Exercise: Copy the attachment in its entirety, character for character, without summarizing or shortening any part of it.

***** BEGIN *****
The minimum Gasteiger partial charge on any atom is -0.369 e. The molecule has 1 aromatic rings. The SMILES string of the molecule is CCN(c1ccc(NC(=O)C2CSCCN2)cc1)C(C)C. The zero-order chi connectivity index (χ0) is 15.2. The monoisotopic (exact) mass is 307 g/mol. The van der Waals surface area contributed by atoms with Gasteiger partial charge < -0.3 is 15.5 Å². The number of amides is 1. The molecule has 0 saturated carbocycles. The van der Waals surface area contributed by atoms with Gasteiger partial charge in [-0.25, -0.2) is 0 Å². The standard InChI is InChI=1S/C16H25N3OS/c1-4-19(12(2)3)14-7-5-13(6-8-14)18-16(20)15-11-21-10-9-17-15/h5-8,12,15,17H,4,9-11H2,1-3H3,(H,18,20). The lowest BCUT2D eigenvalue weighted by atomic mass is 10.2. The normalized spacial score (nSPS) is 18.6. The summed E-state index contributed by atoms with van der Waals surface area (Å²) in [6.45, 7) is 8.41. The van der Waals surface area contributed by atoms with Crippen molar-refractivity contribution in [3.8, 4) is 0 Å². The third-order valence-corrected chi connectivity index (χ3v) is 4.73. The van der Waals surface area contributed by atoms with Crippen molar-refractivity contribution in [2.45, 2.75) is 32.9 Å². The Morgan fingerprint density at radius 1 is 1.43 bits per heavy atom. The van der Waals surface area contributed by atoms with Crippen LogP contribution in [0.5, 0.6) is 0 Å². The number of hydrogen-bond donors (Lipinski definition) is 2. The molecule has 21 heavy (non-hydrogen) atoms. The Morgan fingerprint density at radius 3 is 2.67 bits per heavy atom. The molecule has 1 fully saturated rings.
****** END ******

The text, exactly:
The minimum Gasteiger partial charge on any atom is -0.369 e. The molecule has 1 aromatic rings. The SMILES string of the molecule is CCN(c1ccc(NC(=O)C2CSCCN2)cc1)C(C)C. The zero-order chi connectivity index (χ0) is 15.2. The monoisotopic (exact) mass is 307 g/mol. The van der Waals surface area contributed by atoms with Gasteiger partial charge < -0.3 is 15.5 Å². The number of amides is 1. The molecule has 0 saturated carbocycles. The van der Waals surface area contributed by atoms with Gasteiger partial charge in [-0.25, -0.2) is 0 Å². The standard InChI is InChI=1S/C16H25N3OS/c1-4-19(12(2)3)14-7-5-13(6-8-14)18-16(20)15-11-21-10-9-17-15/h5-8,12,15,17H,4,9-11H2,1-3H3,(H,18,20). The lowest BCUT2D eigenvalue weighted by atomic mass is 10.2. The normalized spacial score (nSPS) is 18.6. The summed E-state index contributed by atoms with van der Waals surface area (Å²) in [6.45, 7) is 8.41. The van der Waals surface area contributed by atoms with Crippen molar-refractivity contribution in [3.8, 4) is 0 Å². The third-order valence-corrected chi connectivity index (χ3v) is 4.73. The van der Waals surface area contributed by atoms with Crippen molar-refractivity contribution in [2.45, 2.75) is 32.9 Å². The Morgan fingerprint density at radius 1 is 1.43 bits per heavy atom. The van der Waals surface area contributed by atoms with Crippen LogP contribution in [0.5, 0.6) is 0 Å². The number of hydrogen-bond donors (Lipinski definition) is 2. The molecule has 21 heavy (non-hydrogen) atoms. The Morgan fingerprint density at radius 3 is 2.67 bits per heavy atom. The molecule has 1 fully saturated rings.